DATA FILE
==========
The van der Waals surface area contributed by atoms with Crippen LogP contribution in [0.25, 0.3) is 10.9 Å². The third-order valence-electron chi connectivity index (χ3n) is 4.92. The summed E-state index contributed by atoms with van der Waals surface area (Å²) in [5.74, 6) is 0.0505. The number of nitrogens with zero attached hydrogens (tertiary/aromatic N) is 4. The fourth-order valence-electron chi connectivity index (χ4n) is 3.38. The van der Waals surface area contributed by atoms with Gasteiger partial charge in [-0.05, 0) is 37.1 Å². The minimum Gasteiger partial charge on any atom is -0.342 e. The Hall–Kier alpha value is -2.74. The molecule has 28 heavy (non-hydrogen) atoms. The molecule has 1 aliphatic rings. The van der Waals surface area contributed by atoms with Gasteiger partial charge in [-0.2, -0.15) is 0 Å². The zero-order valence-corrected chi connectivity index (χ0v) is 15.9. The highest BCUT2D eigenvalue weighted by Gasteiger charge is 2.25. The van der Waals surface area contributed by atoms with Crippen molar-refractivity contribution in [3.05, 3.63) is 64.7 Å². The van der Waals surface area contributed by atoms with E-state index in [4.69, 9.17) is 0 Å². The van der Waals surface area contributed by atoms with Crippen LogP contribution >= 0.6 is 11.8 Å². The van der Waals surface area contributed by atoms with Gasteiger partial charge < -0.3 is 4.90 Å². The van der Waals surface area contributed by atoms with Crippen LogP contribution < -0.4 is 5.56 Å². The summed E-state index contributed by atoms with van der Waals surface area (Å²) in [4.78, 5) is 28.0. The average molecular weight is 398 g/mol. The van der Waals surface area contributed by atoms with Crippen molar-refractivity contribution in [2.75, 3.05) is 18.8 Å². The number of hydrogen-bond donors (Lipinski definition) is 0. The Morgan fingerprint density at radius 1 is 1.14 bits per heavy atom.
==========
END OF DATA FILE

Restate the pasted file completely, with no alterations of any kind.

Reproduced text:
The van der Waals surface area contributed by atoms with Crippen LogP contribution in [0.25, 0.3) is 10.9 Å². The third-order valence-electron chi connectivity index (χ3n) is 4.92. The summed E-state index contributed by atoms with van der Waals surface area (Å²) in [5.74, 6) is 0.0505. The number of nitrogens with zero attached hydrogens (tertiary/aromatic N) is 4. The fourth-order valence-electron chi connectivity index (χ4n) is 3.38. The van der Waals surface area contributed by atoms with Gasteiger partial charge in [-0.05, 0) is 37.1 Å². The minimum Gasteiger partial charge on any atom is -0.342 e. The Hall–Kier alpha value is -2.74. The molecule has 28 heavy (non-hydrogen) atoms. The molecule has 1 aliphatic rings. The van der Waals surface area contributed by atoms with Gasteiger partial charge in [-0.2, -0.15) is 0 Å². The zero-order valence-corrected chi connectivity index (χ0v) is 15.9. The highest BCUT2D eigenvalue weighted by Gasteiger charge is 2.25. The van der Waals surface area contributed by atoms with Crippen molar-refractivity contribution in [3.05, 3.63) is 64.7 Å². The van der Waals surface area contributed by atoms with E-state index in [4.69, 9.17) is 0 Å². The van der Waals surface area contributed by atoms with Crippen LogP contribution >= 0.6 is 11.8 Å². The van der Waals surface area contributed by atoms with Gasteiger partial charge < -0.3 is 4.90 Å². The van der Waals surface area contributed by atoms with Crippen LogP contribution < -0.4 is 5.56 Å². The summed E-state index contributed by atoms with van der Waals surface area (Å²) in [4.78, 5) is 28.0. The average molecular weight is 398 g/mol. The van der Waals surface area contributed by atoms with Crippen molar-refractivity contribution in [2.75, 3.05) is 18.8 Å². The number of hydrogen-bond donors (Lipinski definition) is 0. The Morgan fingerprint density at radius 1 is 1.14 bits per heavy atom.